I’ve written before about the mistake the President made by intervening in the decision British citizens must make in June about leaving the EU. But in addition to questioning the wisdom, one might wonder about the impact.
Answer: none, or a slight lift to the "Leave the EU" arguments the President meant to weaken. Here is John O’Sullivan in National Review:
The first opinion-poll results on President Obama’s intervention in the Brexit debate since he left London for Germany and the EU summit have now been published. They show two things of interest: a small movement toward the Leave campaign, and a clear majority of voters who disapproved of the president’s intervention.
Of four polls, all four shifted toward Leave, by between one and four percentage points. That still left Remain ahead in two polls, and Leave in the other two (but by smaller numbers, in or close to the margin of error). Probably the fairest interpretation is that Remain is slightly ahead but Leave is closing a small gap and that Obama helped to close it further. Disapproval of Obama’s intervention is far clearer, however. Majorities of 55 and 60 percent were critical. This popular response was expressed in a cartoon of Obama seated opposite the Queen at a Palace dining table, saying airily, “She’ll have the fish” — as the Queen winces and the butler staggers back in horror.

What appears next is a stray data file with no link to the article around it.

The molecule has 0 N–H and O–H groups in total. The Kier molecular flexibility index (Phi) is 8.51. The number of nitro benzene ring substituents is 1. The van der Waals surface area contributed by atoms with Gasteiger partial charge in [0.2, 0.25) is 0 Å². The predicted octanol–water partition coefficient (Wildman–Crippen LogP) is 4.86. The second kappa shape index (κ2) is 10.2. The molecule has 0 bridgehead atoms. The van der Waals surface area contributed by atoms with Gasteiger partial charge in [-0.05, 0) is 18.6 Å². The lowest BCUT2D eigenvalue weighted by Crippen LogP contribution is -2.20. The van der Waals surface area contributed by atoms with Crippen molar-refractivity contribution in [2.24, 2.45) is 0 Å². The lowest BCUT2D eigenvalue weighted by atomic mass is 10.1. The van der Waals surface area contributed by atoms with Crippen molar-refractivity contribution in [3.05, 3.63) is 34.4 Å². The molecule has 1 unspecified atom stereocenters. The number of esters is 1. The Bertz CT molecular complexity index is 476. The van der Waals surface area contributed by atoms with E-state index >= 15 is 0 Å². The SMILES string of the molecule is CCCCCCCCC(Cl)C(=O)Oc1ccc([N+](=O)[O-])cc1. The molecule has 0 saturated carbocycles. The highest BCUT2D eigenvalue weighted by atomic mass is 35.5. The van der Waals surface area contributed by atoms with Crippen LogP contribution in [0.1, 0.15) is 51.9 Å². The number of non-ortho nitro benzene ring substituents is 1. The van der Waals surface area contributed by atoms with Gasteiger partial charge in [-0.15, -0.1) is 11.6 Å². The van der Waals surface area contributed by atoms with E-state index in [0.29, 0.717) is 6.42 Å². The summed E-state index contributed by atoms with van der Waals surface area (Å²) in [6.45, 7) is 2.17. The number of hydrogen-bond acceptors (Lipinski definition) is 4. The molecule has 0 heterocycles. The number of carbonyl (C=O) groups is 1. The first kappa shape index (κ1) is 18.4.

In other words, Mr. Obama hurt the cause he came to advance. This is not terribly surprising. First, it was not really his business to instruct Brits how to vote on this matter. Second, he went about it crudely, threatening that if Britain left the EU and then sought a free trade agreement with the United States, they would be put at the bottom of the queue.
This is reminiscent of his intervention in the selection of Chicago as the city for the 2016 Summer Olympics: he flew to Copenhagen to address the International Olympic Committee, made a personal bid....and Chicago came in fourth. Whoever thinks these personal interventions are likely to work needs to think again.